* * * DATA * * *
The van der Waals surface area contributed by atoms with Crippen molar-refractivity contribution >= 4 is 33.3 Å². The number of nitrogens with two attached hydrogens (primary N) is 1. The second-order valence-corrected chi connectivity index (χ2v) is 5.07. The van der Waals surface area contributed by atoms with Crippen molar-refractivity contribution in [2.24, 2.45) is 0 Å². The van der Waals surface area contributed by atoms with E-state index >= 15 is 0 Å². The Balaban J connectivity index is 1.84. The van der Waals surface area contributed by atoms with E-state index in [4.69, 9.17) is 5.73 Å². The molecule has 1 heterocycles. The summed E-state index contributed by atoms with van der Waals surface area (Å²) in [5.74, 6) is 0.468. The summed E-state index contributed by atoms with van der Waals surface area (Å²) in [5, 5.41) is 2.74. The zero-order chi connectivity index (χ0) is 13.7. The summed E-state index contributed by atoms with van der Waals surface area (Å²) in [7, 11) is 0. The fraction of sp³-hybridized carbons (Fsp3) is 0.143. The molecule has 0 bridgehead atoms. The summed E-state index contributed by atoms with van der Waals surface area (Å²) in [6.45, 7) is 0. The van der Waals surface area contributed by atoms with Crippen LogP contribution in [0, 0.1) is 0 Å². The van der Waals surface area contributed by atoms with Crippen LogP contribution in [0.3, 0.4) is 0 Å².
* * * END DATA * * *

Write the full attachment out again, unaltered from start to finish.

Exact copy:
The van der Waals surface area contributed by atoms with Crippen molar-refractivity contribution >= 4 is 33.3 Å². The number of nitrogens with two attached hydrogens (primary N) is 1. The second-order valence-corrected chi connectivity index (χ2v) is 5.07. The van der Waals surface area contributed by atoms with Crippen molar-refractivity contribution in [2.24, 2.45) is 0 Å². The van der Waals surface area contributed by atoms with E-state index >= 15 is 0 Å². The Balaban J connectivity index is 1.84. The van der Waals surface area contributed by atoms with E-state index in [4.69, 9.17) is 5.73 Å². The molecule has 1 heterocycles. The summed E-state index contributed by atoms with van der Waals surface area (Å²) in [5.74, 6) is 0.468. The summed E-state index contributed by atoms with van der Waals surface area (Å²) in [5, 5.41) is 2.74. The zero-order chi connectivity index (χ0) is 13.7. The summed E-state index contributed by atoms with van der Waals surface area (Å²) in [7, 11) is 0. The fraction of sp³-hybridized carbons (Fsp3) is 0.143. The molecule has 0 bridgehead atoms. The summed E-state index contributed by atoms with van der Waals surface area (Å²) in [6.45, 7) is 0. The van der Waals surface area contributed by atoms with Crippen LogP contribution in [0, 0.1) is 0 Å². The van der Waals surface area contributed by atoms with Crippen LogP contribution in [0.3, 0.4) is 0 Å².